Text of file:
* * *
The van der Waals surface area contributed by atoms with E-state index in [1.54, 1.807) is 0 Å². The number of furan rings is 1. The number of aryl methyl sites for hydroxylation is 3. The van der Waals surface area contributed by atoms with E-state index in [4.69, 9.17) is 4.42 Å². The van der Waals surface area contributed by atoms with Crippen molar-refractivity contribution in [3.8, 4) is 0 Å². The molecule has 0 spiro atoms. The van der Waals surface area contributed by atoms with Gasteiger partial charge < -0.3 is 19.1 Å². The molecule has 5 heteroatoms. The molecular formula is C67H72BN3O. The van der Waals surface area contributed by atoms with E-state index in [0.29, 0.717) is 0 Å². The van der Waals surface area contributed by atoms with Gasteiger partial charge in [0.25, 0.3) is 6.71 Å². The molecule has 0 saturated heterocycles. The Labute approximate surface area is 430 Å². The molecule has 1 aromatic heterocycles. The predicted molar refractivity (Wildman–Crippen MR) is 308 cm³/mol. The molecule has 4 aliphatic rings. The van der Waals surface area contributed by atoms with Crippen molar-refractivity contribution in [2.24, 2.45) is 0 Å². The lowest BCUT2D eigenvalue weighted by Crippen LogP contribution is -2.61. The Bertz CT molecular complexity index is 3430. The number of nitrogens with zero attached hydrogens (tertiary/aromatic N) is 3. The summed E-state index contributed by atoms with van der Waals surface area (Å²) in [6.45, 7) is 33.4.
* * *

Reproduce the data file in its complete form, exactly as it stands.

The van der Waals surface area contributed by atoms with E-state index in [1.54, 1.807) is 0 Å². The number of furan rings is 1. The number of aryl methyl sites for hydroxylation is 3. The van der Waals surface area contributed by atoms with E-state index in [4.69, 9.17) is 4.42 Å². The van der Waals surface area contributed by atoms with Crippen molar-refractivity contribution in [3.8, 4) is 0 Å². The molecule has 0 spiro atoms. The van der Waals surface area contributed by atoms with Gasteiger partial charge < -0.3 is 19.1 Å². The molecule has 5 heteroatoms. The molecular formula is C67H72BN3O. The van der Waals surface area contributed by atoms with E-state index in [0.29, 0.717) is 0 Å². The van der Waals surface area contributed by atoms with Gasteiger partial charge in [0.25, 0.3) is 6.71 Å². The molecule has 0 saturated heterocycles. The Labute approximate surface area is 430 Å². The molecule has 1 aromatic heterocycles. The predicted molar refractivity (Wildman–Crippen MR) is 308 cm³/mol. The molecule has 4 aliphatic rings. The van der Waals surface area contributed by atoms with Crippen molar-refractivity contribution in [2.24, 2.45) is 0 Å². The lowest BCUT2D eigenvalue weighted by Crippen LogP contribution is -2.61. The Bertz CT molecular complexity index is 3430. The number of nitrogens with zero attached hydrogens (tertiary/aromatic N) is 3. The summed E-state index contributed by atoms with van der Waals surface area (Å²) in [6.45, 7) is 33.4.